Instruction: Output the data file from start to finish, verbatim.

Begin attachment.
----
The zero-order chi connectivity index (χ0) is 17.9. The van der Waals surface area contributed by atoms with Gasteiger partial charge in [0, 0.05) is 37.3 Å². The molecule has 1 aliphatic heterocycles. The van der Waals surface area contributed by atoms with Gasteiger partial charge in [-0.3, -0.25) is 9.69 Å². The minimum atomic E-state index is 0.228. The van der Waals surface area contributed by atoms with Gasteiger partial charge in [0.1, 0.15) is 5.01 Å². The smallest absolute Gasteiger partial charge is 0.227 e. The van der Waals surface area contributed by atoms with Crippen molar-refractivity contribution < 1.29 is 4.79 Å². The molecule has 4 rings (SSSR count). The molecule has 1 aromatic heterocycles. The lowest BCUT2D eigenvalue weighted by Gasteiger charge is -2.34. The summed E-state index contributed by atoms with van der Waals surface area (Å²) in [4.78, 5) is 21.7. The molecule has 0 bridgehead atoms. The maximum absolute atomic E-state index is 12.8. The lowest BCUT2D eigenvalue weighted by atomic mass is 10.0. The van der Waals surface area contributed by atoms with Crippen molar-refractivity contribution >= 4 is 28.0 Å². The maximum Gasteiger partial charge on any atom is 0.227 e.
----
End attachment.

The zero-order chi connectivity index (χ0) is 17.9. The van der Waals surface area contributed by atoms with Gasteiger partial charge in [0, 0.05) is 37.3 Å². The molecule has 1 aliphatic heterocycles. The van der Waals surface area contributed by atoms with Gasteiger partial charge in [-0.3, -0.25) is 9.69 Å². The minimum atomic E-state index is 0.228. The van der Waals surface area contributed by atoms with Gasteiger partial charge in [0.1, 0.15) is 5.01 Å². The smallest absolute Gasteiger partial charge is 0.227 e. The van der Waals surface area contributed by atoms with Crippen molar-refractivity contribution < 1.29 is 4.79 Å². The molecule has 4 rings (SSSR count). The molecule has 1 aromatic heterocycles. The lowest BCUT2D eigenvalue weighted by Gasteiger charge is -2.34. The summed E-state index contributed by atoms with van der Waals surface area (Å²) in [4.78, 5) is 21.7. The molecule has 0 bridgehead atoms. The maximum absolute atomic E-state index is 12.8. The lowest BCUT2D eigenvalue weighted by atomic mass is 10.0. The van der Waals surface area contributed by atoms with Crippen molar-refractivity contribution >= 4 is 28.0 Å². The maximum Gasteiger partial charge on any atom is 0.227 e.